Research Agenda

Specializing in the western Mediterranean region, I combine comparative methods to study Arabic literature from all historical periods. My work draws on bodies of knowledge across literary studies, Arabic studies, linguistics, anthropology, and folklore. Literary scholars have historically discounted the oral and the popular to the detriment of our understanding of world literature. I observe audiences, paying attention to social and cultural clues to determine which artistic traditions appeal to which audiences. In many countries, most people do not habitually read novels for pleasure. My work addresses such cultural differences by focusing on the common denominators of artistic creation and expression throughout literary and cultural forms.

  • Dissertation | Available from here. Article summarizing theoretical argument forthcoming in a Special Issue of the Journal of North African Studies.  I argue that of all the genres of music in Morocco, malḥūn (a type of sung poetry) is uniquely situated to bridge the most differences in Moroccan society: regions, generations, types of education, and political perspectives. My study investigates the poetry of malḥūn, both the lyrics and the aesthetics. This artistic tradition shows how a community may react to modernity, including colonialism / imperialism and the harshness of the twentieth century, the challenges of nationhood and the dangers of dictatorship, as well as the uncertainties of religious and ethnic identity. This artistic language provided, and continues to provide, answers and meaning to North Africans in the midst of these concerns.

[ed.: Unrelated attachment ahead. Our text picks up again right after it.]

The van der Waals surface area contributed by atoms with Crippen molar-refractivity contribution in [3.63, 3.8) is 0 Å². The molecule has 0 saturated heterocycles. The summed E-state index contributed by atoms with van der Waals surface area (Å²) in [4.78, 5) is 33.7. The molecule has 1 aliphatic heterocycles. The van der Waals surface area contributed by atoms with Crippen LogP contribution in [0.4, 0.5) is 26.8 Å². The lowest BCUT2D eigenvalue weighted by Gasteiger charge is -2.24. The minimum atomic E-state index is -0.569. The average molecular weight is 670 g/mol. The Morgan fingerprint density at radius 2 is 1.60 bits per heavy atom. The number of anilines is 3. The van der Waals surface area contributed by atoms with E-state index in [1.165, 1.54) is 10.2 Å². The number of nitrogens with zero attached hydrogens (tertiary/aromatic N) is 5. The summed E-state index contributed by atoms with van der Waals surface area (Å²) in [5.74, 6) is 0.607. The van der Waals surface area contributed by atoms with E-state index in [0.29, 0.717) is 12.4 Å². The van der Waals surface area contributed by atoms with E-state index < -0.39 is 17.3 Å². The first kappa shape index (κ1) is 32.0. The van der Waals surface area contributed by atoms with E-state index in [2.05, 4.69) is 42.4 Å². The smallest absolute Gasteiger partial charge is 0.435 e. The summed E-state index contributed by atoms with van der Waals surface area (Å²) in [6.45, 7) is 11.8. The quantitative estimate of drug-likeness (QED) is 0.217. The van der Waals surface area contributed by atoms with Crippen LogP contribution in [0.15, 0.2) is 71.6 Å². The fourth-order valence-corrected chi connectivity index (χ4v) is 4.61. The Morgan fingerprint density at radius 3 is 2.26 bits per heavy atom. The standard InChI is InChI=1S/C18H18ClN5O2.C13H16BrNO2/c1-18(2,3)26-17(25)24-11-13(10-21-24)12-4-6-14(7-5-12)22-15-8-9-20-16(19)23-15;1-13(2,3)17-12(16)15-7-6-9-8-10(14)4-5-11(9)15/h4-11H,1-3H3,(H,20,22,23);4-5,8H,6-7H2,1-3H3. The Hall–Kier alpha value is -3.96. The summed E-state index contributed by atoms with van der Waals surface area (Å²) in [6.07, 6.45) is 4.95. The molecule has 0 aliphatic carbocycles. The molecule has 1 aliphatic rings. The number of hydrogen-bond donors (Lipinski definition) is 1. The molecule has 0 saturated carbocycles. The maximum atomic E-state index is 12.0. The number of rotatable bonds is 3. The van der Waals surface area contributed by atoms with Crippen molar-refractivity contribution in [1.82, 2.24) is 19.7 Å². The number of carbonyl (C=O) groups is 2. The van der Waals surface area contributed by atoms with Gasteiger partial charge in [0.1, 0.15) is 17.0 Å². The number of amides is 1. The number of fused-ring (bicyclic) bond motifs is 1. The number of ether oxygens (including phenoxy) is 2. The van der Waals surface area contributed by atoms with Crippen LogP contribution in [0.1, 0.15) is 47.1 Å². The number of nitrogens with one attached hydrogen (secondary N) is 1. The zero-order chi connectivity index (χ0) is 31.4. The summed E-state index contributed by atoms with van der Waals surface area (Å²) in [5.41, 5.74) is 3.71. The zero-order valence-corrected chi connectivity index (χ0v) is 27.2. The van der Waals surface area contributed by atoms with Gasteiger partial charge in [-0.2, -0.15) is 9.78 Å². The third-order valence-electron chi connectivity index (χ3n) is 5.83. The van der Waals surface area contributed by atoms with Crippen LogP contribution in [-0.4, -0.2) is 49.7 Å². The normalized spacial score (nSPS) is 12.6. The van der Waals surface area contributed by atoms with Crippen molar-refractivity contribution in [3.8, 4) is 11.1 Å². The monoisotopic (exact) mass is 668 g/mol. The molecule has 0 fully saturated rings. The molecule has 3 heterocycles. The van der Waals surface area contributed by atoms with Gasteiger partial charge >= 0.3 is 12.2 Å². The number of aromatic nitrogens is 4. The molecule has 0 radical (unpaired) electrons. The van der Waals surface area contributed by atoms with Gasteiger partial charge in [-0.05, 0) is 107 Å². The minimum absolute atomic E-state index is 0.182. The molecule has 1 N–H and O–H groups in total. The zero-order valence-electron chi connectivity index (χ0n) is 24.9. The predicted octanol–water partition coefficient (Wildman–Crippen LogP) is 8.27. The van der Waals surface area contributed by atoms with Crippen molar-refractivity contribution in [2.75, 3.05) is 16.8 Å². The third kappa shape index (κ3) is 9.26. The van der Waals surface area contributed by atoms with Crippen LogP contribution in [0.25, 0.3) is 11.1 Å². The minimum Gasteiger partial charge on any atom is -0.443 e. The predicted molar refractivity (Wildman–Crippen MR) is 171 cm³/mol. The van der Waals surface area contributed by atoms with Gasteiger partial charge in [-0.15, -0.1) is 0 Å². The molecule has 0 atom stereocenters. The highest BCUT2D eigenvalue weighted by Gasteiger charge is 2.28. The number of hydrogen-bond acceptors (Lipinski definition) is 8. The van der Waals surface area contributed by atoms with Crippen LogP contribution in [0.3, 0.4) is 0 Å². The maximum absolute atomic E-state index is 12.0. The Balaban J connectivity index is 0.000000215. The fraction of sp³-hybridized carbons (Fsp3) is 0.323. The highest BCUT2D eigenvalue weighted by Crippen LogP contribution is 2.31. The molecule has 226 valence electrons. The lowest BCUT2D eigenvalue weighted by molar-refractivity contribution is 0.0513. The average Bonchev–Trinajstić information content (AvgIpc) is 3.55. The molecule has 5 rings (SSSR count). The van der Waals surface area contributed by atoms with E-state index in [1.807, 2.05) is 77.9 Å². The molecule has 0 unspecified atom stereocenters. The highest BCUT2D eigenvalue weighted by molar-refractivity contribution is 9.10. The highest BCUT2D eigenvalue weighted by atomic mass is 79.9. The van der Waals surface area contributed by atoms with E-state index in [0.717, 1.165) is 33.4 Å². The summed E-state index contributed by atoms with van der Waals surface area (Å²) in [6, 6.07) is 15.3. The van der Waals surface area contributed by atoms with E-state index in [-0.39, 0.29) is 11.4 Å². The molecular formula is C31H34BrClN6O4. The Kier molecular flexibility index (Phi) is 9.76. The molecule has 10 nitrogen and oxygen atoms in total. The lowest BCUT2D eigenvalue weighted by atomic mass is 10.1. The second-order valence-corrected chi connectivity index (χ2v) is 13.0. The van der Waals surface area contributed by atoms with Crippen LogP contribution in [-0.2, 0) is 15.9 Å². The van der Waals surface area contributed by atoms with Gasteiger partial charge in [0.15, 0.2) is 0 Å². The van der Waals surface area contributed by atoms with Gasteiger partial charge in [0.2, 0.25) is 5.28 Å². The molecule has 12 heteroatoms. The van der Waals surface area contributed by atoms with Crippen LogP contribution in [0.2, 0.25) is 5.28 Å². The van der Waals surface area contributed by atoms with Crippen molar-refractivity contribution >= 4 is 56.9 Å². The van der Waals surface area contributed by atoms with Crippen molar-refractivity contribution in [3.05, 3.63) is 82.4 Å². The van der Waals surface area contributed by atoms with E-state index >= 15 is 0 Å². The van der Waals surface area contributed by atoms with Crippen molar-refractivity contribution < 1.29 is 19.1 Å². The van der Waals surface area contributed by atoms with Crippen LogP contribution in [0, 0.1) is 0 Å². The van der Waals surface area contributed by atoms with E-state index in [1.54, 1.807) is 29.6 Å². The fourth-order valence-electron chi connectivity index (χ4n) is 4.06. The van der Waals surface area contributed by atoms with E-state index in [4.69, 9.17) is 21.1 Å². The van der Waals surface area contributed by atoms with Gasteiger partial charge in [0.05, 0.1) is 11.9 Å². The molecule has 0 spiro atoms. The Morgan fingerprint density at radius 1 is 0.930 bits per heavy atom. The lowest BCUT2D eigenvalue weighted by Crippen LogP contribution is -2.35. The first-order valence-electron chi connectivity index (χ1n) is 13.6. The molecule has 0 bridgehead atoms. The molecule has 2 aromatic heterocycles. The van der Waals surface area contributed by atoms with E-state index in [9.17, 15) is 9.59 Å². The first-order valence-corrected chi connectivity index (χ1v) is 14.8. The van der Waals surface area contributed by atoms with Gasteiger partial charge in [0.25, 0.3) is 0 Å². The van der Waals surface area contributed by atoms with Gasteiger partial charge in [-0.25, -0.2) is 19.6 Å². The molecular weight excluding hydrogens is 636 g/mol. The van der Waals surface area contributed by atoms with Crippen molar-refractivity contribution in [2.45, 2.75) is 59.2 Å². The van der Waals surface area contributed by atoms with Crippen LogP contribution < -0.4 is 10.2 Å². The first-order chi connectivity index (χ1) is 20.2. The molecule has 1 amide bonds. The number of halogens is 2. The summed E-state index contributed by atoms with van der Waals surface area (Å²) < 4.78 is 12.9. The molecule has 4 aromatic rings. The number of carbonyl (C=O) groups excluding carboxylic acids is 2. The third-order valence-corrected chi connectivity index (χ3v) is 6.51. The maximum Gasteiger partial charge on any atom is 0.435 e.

• I am compiling the sole anthology of colloquial Moroccan malhun poetry translated into English. Other contributors are welcome! Contact me if interested.
  • I am working on a reference article on all the words in Arabic for ‘love’ and related concepts (their meanings and uses in literature and society).


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